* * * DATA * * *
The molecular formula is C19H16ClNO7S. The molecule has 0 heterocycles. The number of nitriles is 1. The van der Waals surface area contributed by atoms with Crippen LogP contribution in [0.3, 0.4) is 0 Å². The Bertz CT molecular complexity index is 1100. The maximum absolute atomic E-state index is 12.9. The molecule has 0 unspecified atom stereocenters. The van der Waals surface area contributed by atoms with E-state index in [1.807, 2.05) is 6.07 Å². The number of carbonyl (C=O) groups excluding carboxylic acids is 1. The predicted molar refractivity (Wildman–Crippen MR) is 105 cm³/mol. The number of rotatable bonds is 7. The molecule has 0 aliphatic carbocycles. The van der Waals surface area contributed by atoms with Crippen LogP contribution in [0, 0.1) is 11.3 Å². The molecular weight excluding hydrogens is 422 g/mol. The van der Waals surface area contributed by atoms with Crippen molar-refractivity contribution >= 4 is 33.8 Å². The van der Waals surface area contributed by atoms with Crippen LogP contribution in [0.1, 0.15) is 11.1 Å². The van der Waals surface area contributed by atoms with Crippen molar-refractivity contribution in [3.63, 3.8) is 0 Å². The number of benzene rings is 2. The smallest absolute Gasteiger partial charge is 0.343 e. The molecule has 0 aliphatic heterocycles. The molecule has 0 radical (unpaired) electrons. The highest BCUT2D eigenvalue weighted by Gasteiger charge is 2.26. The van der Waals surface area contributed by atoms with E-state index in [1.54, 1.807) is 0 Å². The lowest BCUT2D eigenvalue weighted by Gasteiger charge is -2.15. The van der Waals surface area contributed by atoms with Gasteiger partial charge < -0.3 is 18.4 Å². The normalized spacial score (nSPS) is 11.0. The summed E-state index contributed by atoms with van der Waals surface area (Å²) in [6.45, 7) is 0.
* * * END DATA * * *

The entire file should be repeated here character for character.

The molecular formula is C19H16ClNO7S. The molecule has 0 heterocycles. The number of nitriles is 1. The van der Waals surface area contributed by atoms with Crippen LogP contribution in [0.3, 0.4) is 0 Å². The Bertz CT molecular complexity index is 1100. The maximum absolute atomic E-state index is 12.9. The molecule has 0 unspecified atom stereocenters. The van der Waals surface area contributed by atoms with E-state index in [1.807, 2.05) is 6.07 Å². The number of carbonyl (C=O) groups excluding carboxylic acids is 1. The predicted molar refractivity (Wildman–Crippen MR) is 105 cm³/mol. The number of rotatable bonds is 7. The molecule has 0 aliphatic carbocycles. The van der Waals surface area contributed by atoms with Crippen LogP contribution in [0, 0.1) is 11.3 Å². The molecular weight excluding hydrogens is 422 g/mol. The van der Waals surface area contributed by atoms with Crippen molar-refractivity contribution >= 4 is 33.8 Å². The van der Waals surface area contributed by atoms with Crippen LogP contribution in [0.1, 0.15) is 11.1 Å². The van der Waals surface area contributed by atoms with Crippen molar-refractivity contribution in [3.63, 3.8) is 0 Å². The number of benzene rings is 2. The smallest absolute Gasteiger partial charge is 0.343 e. The molecule has 0 aliphatic heterocycles. The molecule has 0 radical (unpaired) electrons. The highest BCUT2D eigenvalue weighted by Gasteiger charge is 2.26. The van der Waals surface area contributed by atoms with E-state index in [1.54, 1.807) is 0 Å². The lowest BCUT2D eigenvalue weighted by Gasteiger charge is -2.15. The van der Waals surface area contributed by atoms with Gasteiger partial charge < -0.3 is 18.4 Å². The normalized spacial score (nSPS) is 11.0. The summed E-state index contributed by atoms with van der Waals surface area (Å²) in [6.45, 7) is 0.